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Lethbridge Herald Newspaper Archives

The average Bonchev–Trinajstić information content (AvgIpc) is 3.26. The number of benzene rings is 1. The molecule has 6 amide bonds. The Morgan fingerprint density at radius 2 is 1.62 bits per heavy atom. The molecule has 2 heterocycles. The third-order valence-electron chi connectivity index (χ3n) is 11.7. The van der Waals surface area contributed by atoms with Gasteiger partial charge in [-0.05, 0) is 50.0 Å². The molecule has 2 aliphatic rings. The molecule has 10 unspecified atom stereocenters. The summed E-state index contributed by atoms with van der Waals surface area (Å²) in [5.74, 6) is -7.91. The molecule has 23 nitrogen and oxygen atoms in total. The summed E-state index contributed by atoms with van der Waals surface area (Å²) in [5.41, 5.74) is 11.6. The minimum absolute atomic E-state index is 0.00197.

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Lethbridge Herald (Newspaper) - December 28, 1918, Lethbridge, Alberta IIPAGE SIX THE LETriBRIDGE DAILY HERALD . SATURDAY. DECEMBER 28, "BRINGING UP FATHER" By G. McManus POT THAT Its HEAR IT VOKE ME KIN e>ET I'UU I'M ^,L^O tsHE WFt^Tl TO V|t>\T HEP^ MOTHER-I'LL ^UEBP ALUDAV- I NEED THE REtjT-.^ COHE V�rtTH ME Tp THE V'^'^'ON HOObE-voo KIN T^iao*He :oijo4� v/MT YOU HtT ME ZSwr" ~ ^ Wi:j-H 'THAT CLOCIC 5 The Sport Page RACING POPULAR A War Has Made Very Little Difference-Record Crowd Melbonbie Cup :5raW, YORK, Dec. 2V.-The war did not hare an adTersa effect on racing Jn Australia. Although s :arge percentage of the youns nien of the country were overseas in uniform, thoroughbred racing was more popular than ever. The largest crowd in the history of racing in Australia saw the recent nuning of the Melbourne Cup, which' Is the biggest event of its kind in the country. It Js estimated that over 90,-000 persons were in the enclosure on the'day of the race. Of these *2,000, paid admis�]pn,and the others were ad; mitted trfee pi pharife. Ra'cing in {Australia pays~a Wg dividend to the government. Last year, the tax on the'betting machines'atnouflted to Xl.OO'O.OflO 'and this year It will be much larger. : 4> � � * * '*    .: > BIG OFFER TO WILLARD. � � ---^: >  NEW ORLEANS. Dec. 28.- *  Dominic Tortorich, the promot- :  er, is miVin'g a strong effort to > > lure Jess Willard, the heavy- .* against Jaclt Dempsey. - Tor- , torthe championship. Tortorich 4> ; plans to hare the two heavies :  65^ . ? - ....... �  : : * > * > > : � -s .. .> .> �:..;. : .^.;. ^. .> .;. Cincinnati will not have to loolivery far tor a manager now that Pat Moran is free. The Cincinnati clj^ last night w-lthdrew its ?5000 offer-to the Red Sox for the release of Dick Hob-litzel, who was spoken of as a possible successor ,,to Christy Mat'ie^v-son. There, is no one In sight with better Qualifications to head the Reds than Fitchburg Pat. The Newark Internationals will hare to come to some agreement with the major league over the use of the Harrison hall park or secure new grounds. Wiedenmayer's park no longer will hi avaUable. A dye concern has purchased several plots of the' AViedenmayer ^ park holdings. While not- sold in its entirety. 'Wiedenmayer's park Is killed as tar as baseball use ir concerned. Jimmy Hiclanan of the Dodgers and "Casey" Stengel of the Pirates have been, discharged from the navy and now are in civilian attire. Stengel had a short confab with Barney Dreyfuss. There is some doubt about Hickman returning to taseball this season, as he has a good position ^vlth a steamship company and may not be able to Sevote any time' to baseball. Con >I''Vey, veteran ringster, and trainer^ who was In Jim Corbett'a corner in all his famous battles, was an iaterested spectator at the ringside in Philly the day of the Jack Dempsey-BiUy MIske bout and saw Reams' tighter in action tor the first time. "He Is the first heavyweight," said McVey. "who looks like the old bunch. 1 -would call him a slightly smaller edition of Jim Jeffries. He is one of the best two-handed punchers I have ever seen. And another thing in his favor 48 the fact that he is always on top of his rival. He can whip iliske any time and Miske knows it. Dempsey is still a little clumsy on his feet, but he will get over this. Jack has the call 6u all the heavyweights of today and I firmly believe that he can stop Willard inside of 20 rounds." Joe Jfandot, who ^yas once making a'bid for the lightweight title some foift- or five years back, has lost all pugiliBtic form, according to eastern writers. In his recent loround bout in New Orleans he was outpointed by the third-rate Pat Moore. Reports of the battle describe Mandot as slow, wild and ineffective as to hitting. It was Leaches Cross who started Man-dot down the decline of defeat. Cross stopping Joe In the lOth round. Bud Anderson then knocked Mandot out in the 12th, and in 1915 Benny Leonard knocked out the Crescent City boy In the seventh. Mandot won a 20-round verdict over Joe Rivers. CAR OWNERS! WE CUT YOUR REPAIR BILLS IN TWO Any 5-Pas8enger Car We Will Overhaul for $35.00. PARTS EXTRA Palace Garage, 2nd Ave. S.  STODD^RT & RAVEN - AUTOMOTIVE ENGINEERS Camouflage BRITISH WARSH  ("un nvuKii ruoM Kbont Paoh) Mitchell Motor Cars QUALITY ACCESSORIES - ^ - EXPERT REPAIRS MILLER GEARED-TO-THE.ROAa TIRES.  , GUARANTEED TO GIVE SATISFACTION, A FEW GOOD BUYS IN SECOND HAND CARS. BIJOU MOTORS "THE HOUSE OF SERVICE"* Under New Management. FIFTH STREET SOUTH LETHBRIDGE, ALBERTA Lethbridge, Alberta. � o December 28, 191S.  * * Dear Folks;  * * Next Wednesday � � �  Being New Years, |^  * A lot of new leaves ^ �  * Will be turhed over And the very next day �  * A lot of them . .   �  i' Will tlop back. � � * Next Wednesday morning  � � Old Bill HohenzoUern � � � Will say "I'm off Dutch cheese  * � For life." I . . And then Bill will stick  �  . Close to the limburger ' * * , To save his life - � - �  Because he's afraid � � � To go home.  �  And Bill Hardie �   Will resolve � * � Never again to ge.t peeved � * WILL SURELY COME GflVlSlEPS THE COUNTRY lCoNTiwirF.D Fiipsc Front Paob) People's Forum Communications under thla heading must bear the signatures of thn writers. college rowing outlook bright � NEW YORK, Dec. 27.-Several of the leading universities were represented at a meeting of.graduate managers he'.d at the Hotel Aator at which plans for the rowing season were discussed. J. Tellier, acting graduate manager at Pennsylvania, announced that Joseph Wright, the Pennsylvania rowing coach, who returned to his home in Toronto last spring, has been recalled and will begin work after Jan. 1. The outlook for college rowing is bright and there is evviry i.\dication that the competition will bo ke'!.�. A STATEMENT Barons, Dec. 28, 1918. [Editor, X^lhbrldge Herald: Sir.-Found a piece in your paper dated Barons, the 22nd October. It says that Olaf Follestad of Barons lost a little girl on that day from the 'flu. But I don't believe there was much 'flu about fhat case. The girl had always been weak and delicate ever since she was born, and through the ten years we were allowed to have her with us we more than once expected her to drop off suddenly without much warning. Although she had for the three last years Improved wonderfully, and we were in hopes that .slie would outgrow her weakness. But in the spring about Eastur time she was taken down with the measles, which seemed to leave her again in a weak condition, arid a short time after while in school one day she fainted and since then she didn't seem to get back to the strength she had liRined through the last years, but complained about being tired and that her heart worked so funny once ! in a while, and when taken sick the J last time all she complained about was her tliroHt and ;her heart. Dr. :\Ic;Mil!an, of Claresliolm, thought it was diphtheria, but also that her weak heart was the cause of her sudden death, and I am sure his statement Is right. The next that her-fkther was refused transportation on the railway when he tried to take her to Lethbridge on Monday, the day before she died, must be aTmlsiinderstand-ing as he never tried to take her on the railway that day nor at any other time. But Tuesday morning early he went to Barons to try to get some one to lake us to Lethbridge in a car, and even if he liad got someone to take US she would have died on the road. MliS. O. l!t)LLESTAD. CALGARY, Dec. 27.-That, in his, opinion, a league of * : ? : > * > > FLU BAD IN TORONTO TORONTO, Dec. 27.-More than 100 cases of influenza and pneumonia have broken out during the past two days in tlie Sacred Heart Orphanage, and about 50 other cases were admitted to the other hospitals of the city since yesterday noon. The greatest number of deaths were recorded for any day this month today, seven having died since yesterday. BIG SUM FOR CARRYING GUARANTEED WHEAT PRICE AVASHINGTON, Dec. 28.-An appropriation of at least $1)00,000,000 for the food administration's grain corporation, which will be charged with carrying out government whett price guarantee for the 1919 crop, will be provided in a bill to be Introduced in congress early next month. Chairman Lever, of the house agricultural committee. SJild last night that an effort will be nfade to have the measure brought up in the house at an early date; AUTO TIRES VULCANIZED OF all SIZES By the Famous Haywood System re:'.treading & repairing By experienced Workmen. All - work guaranteed. Special Equipment for Rim Cut Repairs. R. D. RITCHIE 206 13th St. S. Opp. Ellison Mills 11 957; G. .W, .Jarrett, CoallUon, 6,678; Miss Markham, Liberal, 4,000; Dr. Tarachaud, Independent, 878. McKenha Defeated Reginald McKenna former chancellor of the .elchequer and a staunch supporter of F,ormer Premier Asqulth, was defeated in the Pontypool division of Monmouthshire, Wales, by Thomas Griffiths, Laborite. The vote was: Griffiths, Labor, 8,438; Sir L. Llewelyn, Co!^litIon Unionist, 7,421; McKeuna, Liberal 6,160. Sir John Simon Defeated LO'NDON, Dec. 28.-Sir Harry Brit-tain,, secretary of the English brancli of tlie Pilgrims 'Society, was returned for the eastern division of Middlesex. Sir Harry, a Coalition Unionist, received 11,671 votes to 4,441 for R. Dunsmore, Laborite. In the east division of AValtham-stow.Sir John Simon, former attorney-general and foriner home secretary, was defeated by J. L. Johnson. Coalition Unionist. The vote was: Mr. Johnson, 9,992; Sir John Simon, Liberal, 5,781. Sir Frederick E. Smith, the attorney-general. Coalition Unionist, was returned for the Westbury division of Liverpool. Hcxeceived 11,622 votes to 0,618 for p. Nelson, Laborite. fhe._Ne;yy Parliament LONDON; rDec.,';88.-The coming parliament-the first under the new Reform act-^^will :haVe 707 members, or 37 more than the last parliament. Of these, 122 already have been returned, either unopposed or for the universities wheye conditions enable an Immediate declaration of the results. Those returned comprise 51 Coalition Unionists; 31 CdaJition Liberals, 12 Labor-itcs, one Independent, one Irish Nationalist and 26 Sinn Feiners. The general IndiiTerence over the election justifies the expex;tatlon Of small polls and with the exception of the professional politicians nobody is excited over the results. Some newspapers confidently predict a big victory for the Coalition government under the leadership of Premier Lloyd-Gebrge. This is based mainly on some Indicaticpns and does not take into account the votes of soldiers and sailors abroad of whose attitude toward the various parties little Is known. According to some reports the .soldiers and sailors were mostly indifferent to the election and did not trouble to vote. Other reports differ and the estimates of the number of soldiers and sailors who voted are from 30 to 70 per cent, of the whole. The Laborltes apparently ar^ bank- Expresses Views to Delegatloi< Headed By Viscount Grey, , Representing Organization V � LONDON, Dec. 38.-President WiV' son ,at the American embaBBy today received a delegation from the league of nations' union. It -was hnadeil b; Viscount Grey, former secretary of ton eign affairs, and included tbe Arch< bishop of CoTitdAury and Vlicoun^ Bryce. Preildent'a fteply The president, In addreaslnj; the deb egation, said: "Gentlemen, I am very much coin< plimented that you should come IiJ person to present this address and I am delighted and proud to find th� growing and prevailing Interest In th^ subject of the league of nations, no only a growing interest merely, but i growing purpose, which I am sure wll prevail and it is delightful thafc mem/ bers of the government, which brough' this nation Into the war because of thi moral obligations based on a treaty should be among those who hnvi brought me this paper, because on thf other side of the water, we have great/ ly admired the motives and subBcribed to the principles which actuated th� government of Great Britain in obeyi Ing that moral dictate. "You have shown,what we mus organize, namely, that same force am sense of obligation; and unless we ori ganize it, the thing that we do aov will not stand. "I feel that so strongly, that it ii particuhirly c(heorihg to know jus( liow strong and imperative the idej has become. "I thank you very much indeed. If has been a privilege to see you per sonally. , ' ' 'I was just' saying to Lord Grcj that we had indirect knowledge o| each other and that I am glad to identify him. I feel as it X had met hlnj long ago and I had the pleasure ol matching minds with Mr. Asqulth yess terday." � i /  -� ing on^ the soldiers' vote, by the helf of which some expect Labor will havi 100 seats in tho new parliament Other estimates give Labor no mor� than 70. The 16 women candidates ar< thought to have a good chance of winning, including Christobel Pankhurst It is generally conceded that the Sinq Fein will sweep non-Unionist Ireland, some estimates giving the Sinn Fein ers 70 seats and the Nationalists onlj 10. TAKE YOUR RADIATOR TROUBLES TO ; , ANDY THE RADIATOR MAN 418 FIFTH STREET SOUTH HE'LL FIX IT Auto Repair Work HANDLED PROMPTLY AND CAREFULLY STOt^AGE ACCESSORIES Central Garage PHONE 1023 Old Roller Rink, cor. 3rd St. & 4th Avenue S., Lethbridge W. H. DOWLING W. 8. COOK WARRANT FOR HOCKEY PLAYER TORONTO, Dec. 26.-Kenneth Randall, prominent a.s a local professional i hockey player, failed to appear In' the police court today to answer to a charge of receiving a scarf and tiwo neck ties "well knowing the same to have been stolen." In view of the ac-| cused's failure to appear a warrant-was issued and bail which bad be^n furnished by Charles Querrie, was, forfeited. ______i EXIDE BflnERY ;e J, O. THOMPSON IN CHARGE All Makes of Batteries Repaired and Work Guaranteed. Lethbridge Motors Ltd. c-o Radiator Leaking? When your radiator leaks bring it to us for repairs. We liave the best equipped shop In tovra for this kind of work. All radiators repaired under our different processes are guaranteed leakproof on leaving the shop. Radiators piit through different processes of scraping, rinsing and boiling before repairing. Shop at tho rear of Dallas Hotel on Main Street. Lethbridge Radiator Repair Station Phone 309 " . P. O. Box 978 SERVICE STATION Attention, Motorists Your battery needs very careful attention during the cold weather. Call Our Service Department and we will send for your battery and store same during the winter at reasonable rates at our up-to-date Battery Station. 311 7th Street 8, Phone 616 On Dec. 31st Our Sale of Tires at Reduced Prices Closes COME IN AND BUY YOURS BEFORE IT IS TOO LATE. BAALIM MOTOR Co. BACK OF UNION BANK LEAVE YOUR OLD TIRES AND TUBESM OUR RED CROSS BOX 440414 ;